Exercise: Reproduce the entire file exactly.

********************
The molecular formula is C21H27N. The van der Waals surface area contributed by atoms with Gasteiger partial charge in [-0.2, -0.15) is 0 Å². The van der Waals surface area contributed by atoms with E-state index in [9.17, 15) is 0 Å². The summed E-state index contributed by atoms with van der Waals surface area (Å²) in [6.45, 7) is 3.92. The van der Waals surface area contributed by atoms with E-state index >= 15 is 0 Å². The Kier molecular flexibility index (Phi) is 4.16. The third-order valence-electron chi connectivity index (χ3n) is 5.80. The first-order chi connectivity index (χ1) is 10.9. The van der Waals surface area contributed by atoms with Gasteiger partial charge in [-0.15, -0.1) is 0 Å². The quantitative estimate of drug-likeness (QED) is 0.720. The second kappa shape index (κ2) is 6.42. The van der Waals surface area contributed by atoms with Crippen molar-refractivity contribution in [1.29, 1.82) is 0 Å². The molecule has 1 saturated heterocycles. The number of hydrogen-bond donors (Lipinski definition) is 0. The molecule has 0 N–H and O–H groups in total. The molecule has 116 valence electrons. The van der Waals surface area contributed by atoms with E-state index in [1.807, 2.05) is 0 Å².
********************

The molecular formula is C21H27N. The van der Waals surface area contributed by atoms with Gasteiger partial charge in [-0.2, -0.15) is 0 Å². The van der Waals surface area contributed by atoms with E-state index in [9.17, 15) is 0 Å². The summed E-state index contributed by atoms with van der Waals surface area (Å²) in [6.45, 7) is 3.92. The van der Waals surface area contributed by atoms with E-state index >= 15 is 0 Å². The Kier molecular flexibility index (Phi) is 4.16. The third-order valence-electron chi connectivity index (χ3n) is 5.80. The first-order chi connectivity index (χ1) is 10.9. The van der Waals surface area contributed by atoms with Gasteiger partial charge in [-0.15, -0.1) is 0 Å². The quantitative estimate of drug-likeness (QED) is 0.720. The second kappa shape index (κ2) is 6.42. The van der Waals surface area contributed by atoms with Crippen molar-refractivity contribution in [1.29, 1.82) is 0 Å². The molecule has 1 saturated heterocycles. The number of hydrogen-bond donors (Lipinski definition) is 0. The molecule has 0 N–H and O–H groups in total. The molecule has 116 valence electrons. The van der Waals surface area contributed by atoms with E-state index in [1.807, 2.05) is 0 Å².